I thought this post, “ER Mythology in Health Care Reform“ by RangeMD was really interesting. We have all probably heard about the impact of ER visits on the overall economy, especially with the recent healthcare debate. The common belief is that ER visits by uninsured patients end up costing tax payers millions or billions every year. I have heard this so much that I have ended up believing it, but it may in fact not be the case. According to RangeMD,
“using emergency room utilization as a measuring stick for health care reform appears to be dubious at best. The liberal mythology is that the uninsured flood emergency rooms for all aspects of their care but this is simply not supported by the evidence.”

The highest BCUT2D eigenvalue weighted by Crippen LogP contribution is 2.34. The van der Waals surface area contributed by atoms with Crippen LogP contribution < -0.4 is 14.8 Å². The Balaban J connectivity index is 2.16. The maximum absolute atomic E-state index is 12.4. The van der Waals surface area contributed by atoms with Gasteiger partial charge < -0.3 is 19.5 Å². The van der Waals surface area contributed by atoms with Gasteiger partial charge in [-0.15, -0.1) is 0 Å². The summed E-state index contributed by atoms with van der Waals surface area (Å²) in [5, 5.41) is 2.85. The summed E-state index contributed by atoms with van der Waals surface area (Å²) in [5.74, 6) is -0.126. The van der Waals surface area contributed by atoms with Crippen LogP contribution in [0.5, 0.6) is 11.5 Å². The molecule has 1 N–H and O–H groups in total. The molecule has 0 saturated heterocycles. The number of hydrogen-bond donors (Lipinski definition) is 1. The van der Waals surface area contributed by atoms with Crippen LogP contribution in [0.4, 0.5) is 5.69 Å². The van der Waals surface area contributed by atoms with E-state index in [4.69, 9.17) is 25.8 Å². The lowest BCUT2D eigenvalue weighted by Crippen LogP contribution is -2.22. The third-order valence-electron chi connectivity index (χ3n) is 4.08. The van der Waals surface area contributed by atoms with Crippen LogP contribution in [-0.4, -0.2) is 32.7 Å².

According to RangeMD, uninsured ER patients make up only about 15% of ER visits and usually have to foot the bill, or at least a large portion of the bill. He goes on to say that an increase in the number of insured individuals oftentimes has the paradoxical effect of increasing, not decreasing, ER visits. This is because newly insured individuals, who oftentimes are in poor health or live unhealthy lifestyles, are no longer worried about the costs of ER visits. They also tend to live in more rural areas where primary care is not as readily available so they may be forced to visit emergency rooms. I just thought that this was a rather eye-opening perspective on the impact of ER’s on healthcare and the economy.